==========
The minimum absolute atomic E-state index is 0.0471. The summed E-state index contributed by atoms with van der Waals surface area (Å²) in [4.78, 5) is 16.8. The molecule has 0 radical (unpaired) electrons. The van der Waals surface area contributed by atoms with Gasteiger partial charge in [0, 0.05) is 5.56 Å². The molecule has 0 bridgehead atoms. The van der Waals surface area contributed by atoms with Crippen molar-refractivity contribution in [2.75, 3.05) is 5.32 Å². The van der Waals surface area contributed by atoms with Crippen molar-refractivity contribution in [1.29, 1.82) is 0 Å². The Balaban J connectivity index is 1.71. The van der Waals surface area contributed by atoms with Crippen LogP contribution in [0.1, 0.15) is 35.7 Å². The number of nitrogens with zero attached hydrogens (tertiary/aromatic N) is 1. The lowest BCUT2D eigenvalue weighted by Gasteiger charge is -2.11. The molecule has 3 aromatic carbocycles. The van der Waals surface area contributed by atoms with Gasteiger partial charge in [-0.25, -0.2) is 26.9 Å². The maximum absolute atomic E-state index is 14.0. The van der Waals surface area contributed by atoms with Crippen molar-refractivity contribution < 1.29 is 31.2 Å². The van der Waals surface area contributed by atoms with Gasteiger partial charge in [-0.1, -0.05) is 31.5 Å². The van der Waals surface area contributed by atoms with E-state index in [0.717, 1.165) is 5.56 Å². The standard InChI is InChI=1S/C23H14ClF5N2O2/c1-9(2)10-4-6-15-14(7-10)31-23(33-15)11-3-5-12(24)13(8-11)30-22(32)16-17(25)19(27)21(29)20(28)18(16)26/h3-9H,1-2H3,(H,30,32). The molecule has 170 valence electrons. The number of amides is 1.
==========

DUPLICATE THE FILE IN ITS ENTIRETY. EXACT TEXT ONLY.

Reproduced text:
The minimum absolute atomic E-state index is 0.0471. The summed E-state index contributed by atoms with van der Waals surface area (Å²) in [4.78, 5) is 16.8. The molecule has 0 radical (unpaired) electrons. The van der Waals surface area contributed by atoms with Gasteiger partial charge in [0, 0.05) is 5.56 Å². The molecule has 0 bridgehead atoms. The van der Waals surface area contributed by atoms with Crippen molar-refractivity contribution in [2.75, 3.05) is 5.32 Å². The van der Waals surface area contributed by atoms with Crippen molar-refractivity contribution in [1.29, 1.82) is 0 Å². The Balaban J connectivity index is 1.71. The van der Waals surface area contributed by atoms with Crippen LogP contribution in [0.1, 0.15) is 35.7 Å². The number of nitrogens with zero attached hydrogens (tertiary/aromatic N) is 1. The lowest BCUT2D eigenvalue weighted by Gasteiger charge is -2.11. The molecule has 3 aromatic carbocycles. The van der Waals surface area contributed by atoms with Gasteiger partial charge in [-0.25, -0.2) is 26.9 Å². The maximum absolute atomic E-state index is 14.0. The van der Waals surface area contributed by atoms with Crippen molar-refractivity contribution < 1.29 is 31.2 Å². The van der Waals surface area contributed by atoms with Gasteiger partial charge in [-0.1, -0.05) is 31.5 Å². The van der Waals surface area contributed by atoms with E-state index in [0.717, 1.165) is 5.56 Å². The standard InChI is InChI=1S/C23H14ClF5N2O2/c1-9(2)10-4-6-15-14(7-10)31-23(33-15)11-3-5-12(24)13(8-11)30-22(32)16-17(25)19(27)21(29)20(28)18(16)26/h3-9H,1-2H3,(H,30,32). The molecule has 170 valence electrons. The number of amides is 1.